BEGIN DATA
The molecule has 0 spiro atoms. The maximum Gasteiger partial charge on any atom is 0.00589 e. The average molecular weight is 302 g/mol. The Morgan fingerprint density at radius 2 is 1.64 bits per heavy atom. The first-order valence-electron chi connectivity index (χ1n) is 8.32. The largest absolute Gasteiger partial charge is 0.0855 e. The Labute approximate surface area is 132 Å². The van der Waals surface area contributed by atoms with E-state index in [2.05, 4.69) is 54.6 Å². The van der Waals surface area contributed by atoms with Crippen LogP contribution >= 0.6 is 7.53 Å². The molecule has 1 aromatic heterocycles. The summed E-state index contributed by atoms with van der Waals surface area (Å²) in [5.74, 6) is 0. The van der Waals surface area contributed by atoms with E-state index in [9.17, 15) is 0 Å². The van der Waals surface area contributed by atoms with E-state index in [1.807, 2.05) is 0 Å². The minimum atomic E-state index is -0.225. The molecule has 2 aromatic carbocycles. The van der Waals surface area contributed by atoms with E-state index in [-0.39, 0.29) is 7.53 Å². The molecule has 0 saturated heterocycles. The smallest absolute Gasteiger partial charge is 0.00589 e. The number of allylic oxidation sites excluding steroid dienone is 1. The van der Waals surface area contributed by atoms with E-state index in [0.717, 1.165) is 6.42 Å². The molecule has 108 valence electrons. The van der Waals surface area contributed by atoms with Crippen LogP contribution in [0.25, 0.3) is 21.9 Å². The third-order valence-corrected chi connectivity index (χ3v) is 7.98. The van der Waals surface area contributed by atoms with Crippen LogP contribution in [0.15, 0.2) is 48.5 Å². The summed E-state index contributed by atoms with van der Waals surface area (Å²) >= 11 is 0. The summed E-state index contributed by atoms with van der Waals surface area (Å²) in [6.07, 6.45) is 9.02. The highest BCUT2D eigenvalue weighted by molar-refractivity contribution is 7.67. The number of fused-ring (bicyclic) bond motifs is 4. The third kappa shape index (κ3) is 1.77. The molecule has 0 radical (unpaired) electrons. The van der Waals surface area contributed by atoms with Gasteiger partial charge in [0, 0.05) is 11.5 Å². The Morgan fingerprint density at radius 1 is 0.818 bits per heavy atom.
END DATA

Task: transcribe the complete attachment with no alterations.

The molecule has 0 spiro atoms. The maximum Gasteiger partial charge on any atom is 0.00589 e. The average molecular weight is 302 g/mol. The Morgan fingerprint density at radius 2 is 1.64 bits per heavy atom. The first-order valence-electron chi connectivity index (χ1n) is 8.32. The largest absolute Gasteiger partial charge is 0.0855 e. The Labute approximate surface area is 132 Å². The van der Waals surface area contributed by atoms with E-state index in [2.05, 4.69) is 54.6 Å². The van der Waals surface area contributed by atoms with Crippen LogP contribution >= 0.6 is 7.53 Å². The molecule has 1 aromatic heterocycles. The summed E-state index contributed by atoms with van der Waals surface area (Å²) in [5.74, 6) is 0. The van der Waals surface area contributed by atoms with E-state index in [9.17, 15) is 0 Å². The van der Waals surface area contributed by atoms with E-state index in [1.807, 2.05) is 0 Å². The minimum atomic E-state index is -0.225. The molecule has 2 aromatic carbocycles. The van der Waals surface area contributed by atoms with E-state index in [-0.39, 0.29) is 7.53 Å². The molecule has 0 saturated heterocycles. The smallest absolute Gasteiger partial charge is 0.00589 e. The number of allylic oxidation sites excluding steroid dienone is 1. The van der Waals surface area contributed by atoms with E-state index in [0.717, 1.165) is 6.42 Å². The molecule has 108 valence electrons. The van der Waals surface area contributed by atoms with Crippen LogP contribution in [0.25, 0.3) is 21.9 Å². The third-order valence-corrected chi connectivity index (χ3v) is 7.98. The van der Waals surface area contributed by atoms with Crippen LogP contribution in [0.15, 0.2) is 48.5 Å². The summed E-state index contributed by atoms with van der Waals surface area (Å²) >= 11 is 0. The summed E-state index contributed by atoms with van der Waals surface area (Å²) in [6.07, 6.45) is 9.02. The highest BCUT2D eigenvalue weighted by molar-refractivity contribution is 7.67. The number of fused-ring (bicyclic) bond motifs is 4. The third kappa shape index (κ3) is 1.77. The molecule has 0 radical (unpaired) electrons. The van der Waals surface area contributed by atoms with Gasteiger partial charge in [0, 0.05) is 11.5 Å². The Morgan fingerprint density at radius 1 is 0.818 bits per heavy atom.